“This has opened up a new area of inquiry for me,” Dehan said. “As it turns out, I’m learning about world musical instruments via one of the best collections in the country, a collection that has been under our nose for 100 years. I can’t tell you how exciting this is. We are making discoveries about this collection every day. “

From initial inspection, some instruments are in surprisingly good condition, while others may not be worthy of conservation efforts. The ravages of time, temperature and humidity may have been contributing factors, and some items possibly arrived in poor condition. There are few records.

“I think most of them did pretty well. But at one time, this building was heated with coal, so some of them have dust and grime on them. It’s not uncommon when you’re dealing with things of age,” Dehan said.

Cincinnati music lovers, including Rudig, recall only sporadic exhibitions of some musical instruments – most recently in the 1980s. Typically, museums can only display a fraction of their holdings. In the past, non-Western musical instruments were often relegated to a corner of an Asian or African wing as a “curiosity,” or put into storage because they were so little understood.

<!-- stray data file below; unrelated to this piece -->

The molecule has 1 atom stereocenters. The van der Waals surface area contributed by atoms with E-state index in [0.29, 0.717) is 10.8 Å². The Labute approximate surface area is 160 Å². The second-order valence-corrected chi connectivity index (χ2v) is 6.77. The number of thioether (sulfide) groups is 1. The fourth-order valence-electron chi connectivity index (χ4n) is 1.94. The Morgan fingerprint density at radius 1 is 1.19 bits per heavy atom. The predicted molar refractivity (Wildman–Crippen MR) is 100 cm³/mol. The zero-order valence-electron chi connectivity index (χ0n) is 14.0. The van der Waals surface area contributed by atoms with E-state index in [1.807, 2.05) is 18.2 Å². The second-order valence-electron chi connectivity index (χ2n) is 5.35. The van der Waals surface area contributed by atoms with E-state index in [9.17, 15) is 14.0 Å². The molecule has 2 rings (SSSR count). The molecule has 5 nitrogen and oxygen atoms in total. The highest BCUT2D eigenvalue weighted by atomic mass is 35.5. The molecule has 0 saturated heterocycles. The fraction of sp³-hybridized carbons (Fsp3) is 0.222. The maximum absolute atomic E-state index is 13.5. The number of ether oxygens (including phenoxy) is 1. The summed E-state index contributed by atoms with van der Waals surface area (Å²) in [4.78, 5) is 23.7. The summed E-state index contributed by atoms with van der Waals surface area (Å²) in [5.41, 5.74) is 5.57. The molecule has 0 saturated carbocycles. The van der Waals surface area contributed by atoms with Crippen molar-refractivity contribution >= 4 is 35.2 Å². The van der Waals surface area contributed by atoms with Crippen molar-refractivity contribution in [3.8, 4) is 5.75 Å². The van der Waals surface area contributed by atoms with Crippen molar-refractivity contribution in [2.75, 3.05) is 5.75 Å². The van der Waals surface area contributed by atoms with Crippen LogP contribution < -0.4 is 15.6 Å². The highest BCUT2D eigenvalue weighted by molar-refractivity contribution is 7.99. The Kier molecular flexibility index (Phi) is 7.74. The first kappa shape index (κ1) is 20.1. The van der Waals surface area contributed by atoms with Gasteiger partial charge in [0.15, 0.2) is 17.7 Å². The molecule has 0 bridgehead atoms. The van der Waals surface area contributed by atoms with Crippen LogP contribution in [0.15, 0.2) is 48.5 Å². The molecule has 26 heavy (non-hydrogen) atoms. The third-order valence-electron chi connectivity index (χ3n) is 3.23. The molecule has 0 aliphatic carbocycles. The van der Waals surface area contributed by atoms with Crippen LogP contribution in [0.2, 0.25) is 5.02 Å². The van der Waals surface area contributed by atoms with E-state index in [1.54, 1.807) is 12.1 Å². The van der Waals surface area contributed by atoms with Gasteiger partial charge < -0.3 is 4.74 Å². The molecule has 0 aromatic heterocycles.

Wealthy travelers or missionaries often collected these musical treasures, said the Met’s Moore, who oversees 5,000 musical instruments, two-thirds of them non-Western. Their provenance and descriptions were sometimes well-documented, sometimes vague and incorrect – such as a “Chinese piano” that Moore recalled seeing in a museum. The field of ethnomusicology – the study of music as culture did not start to grow until the 1960s.